Biochemical mediators of the host-pathogen interaction 

The second session, chaired by Clifton E. Barry III (National Institutes of Health), will feature a lecture from Carolyn Bertozzi (University of California at Berkeley) titled “Chemical Approaches for Probing Mycobacterial Metabolites.” Bertozzi will describe her lab’s chemistry-driven approach to understanding microbial metabolism and adaptation of that metabolism to the host environment.

Sonia Flores (University of Colorado Denver) will give a talk titled “Vitamin D-Dependent Innate Antibacterial Responses on Tuberculous and Non-tuberculous Mycobacteria.”

The session will end with a lecture from Mary Jackson (Colorado State University-Fort Collins) titled “Biogenesis of Mycobacterial Cell Envelope Glycoconjugates,” in which she will elaborate on her lab’s longstanding interest in the biogenesis of one class of the most important mediators of the host-pathogen relationship.

Relationship of host and pathogen 

The final session will be chaired by Jackson and will feature a lecture from Barry. In “Molecular Mechanisms of the Evolution of Drug Resistance in TB,” Barry will describe his lab’s attempts to understand the molecular evolution of resistance and subsequent fitness adaptations in highly drug-resistant clinical isolates.

Miriam Braunstein (University of North Carolina at Chapel Hill School of Medicine) will deliver a lecture titled “Protein Export via the Accessory Sec System of Mycobacterium tuberculosis.” She will describe her lab’s elaboration of the mechanisms of protein secretion developed by M. tuberculosis to enable survival in the macrophage phagosome.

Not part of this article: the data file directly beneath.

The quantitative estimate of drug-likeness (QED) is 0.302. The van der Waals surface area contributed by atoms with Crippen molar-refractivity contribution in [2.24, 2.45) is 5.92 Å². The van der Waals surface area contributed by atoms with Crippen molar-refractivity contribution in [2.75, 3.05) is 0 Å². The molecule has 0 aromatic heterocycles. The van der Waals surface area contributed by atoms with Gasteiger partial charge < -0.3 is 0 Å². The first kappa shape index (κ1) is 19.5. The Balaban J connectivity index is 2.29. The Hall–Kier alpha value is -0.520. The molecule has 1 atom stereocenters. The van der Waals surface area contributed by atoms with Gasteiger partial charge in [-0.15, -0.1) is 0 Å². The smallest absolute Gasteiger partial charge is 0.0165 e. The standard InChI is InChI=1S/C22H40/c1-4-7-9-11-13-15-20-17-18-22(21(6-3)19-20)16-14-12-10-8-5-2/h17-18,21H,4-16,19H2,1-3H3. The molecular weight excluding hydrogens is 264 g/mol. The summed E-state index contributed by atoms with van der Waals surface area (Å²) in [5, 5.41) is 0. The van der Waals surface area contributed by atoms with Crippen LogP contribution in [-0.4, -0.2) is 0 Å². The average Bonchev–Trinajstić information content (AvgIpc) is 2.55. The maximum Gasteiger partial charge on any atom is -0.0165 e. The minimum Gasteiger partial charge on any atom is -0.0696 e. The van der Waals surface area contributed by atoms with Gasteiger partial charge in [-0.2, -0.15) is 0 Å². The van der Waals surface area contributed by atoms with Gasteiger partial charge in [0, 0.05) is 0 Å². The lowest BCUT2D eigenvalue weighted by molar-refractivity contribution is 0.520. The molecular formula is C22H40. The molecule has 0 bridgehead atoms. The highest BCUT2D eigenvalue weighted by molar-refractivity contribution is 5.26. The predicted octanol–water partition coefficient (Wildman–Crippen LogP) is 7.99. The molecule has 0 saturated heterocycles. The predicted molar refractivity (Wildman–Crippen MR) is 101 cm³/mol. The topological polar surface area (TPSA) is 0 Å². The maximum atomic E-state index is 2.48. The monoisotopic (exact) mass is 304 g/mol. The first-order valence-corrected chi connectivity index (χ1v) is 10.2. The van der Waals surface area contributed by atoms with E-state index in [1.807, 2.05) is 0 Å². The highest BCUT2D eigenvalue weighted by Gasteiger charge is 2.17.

Finally, Sarah Fortune (Harvard School of Public Health) will deliver a lecture titled “On the Clock: Diversity through Growth and Division in Mycobacteria,” describing her lab’s attempts to probe adaptation of extant strains of M. tuberculosis using next-generation sequencing approaches to identify and understand polymorphisms that are geographically or pathogenically unique.

The three symposia also will include presentations chosen from submitted abstracts and will be complemented by related poster sessions. These symposia will present a unique opportunity for investigators interested in the biochemistry and detailed molecular mechanisms underlying the pathogenesis of this important disease to be exposed to an exciting selection of some of the most important recent developments in this area. 


Squire J. Booker ( is an associate professor of chemistry and associate professor of biochemistry and molecular biology at The Pennsylvania State University.  Clifton E. Barry III ( is a senior investigator and chief of the tuberculosis research section at the National Institute of Allergy and Infectious Diseases.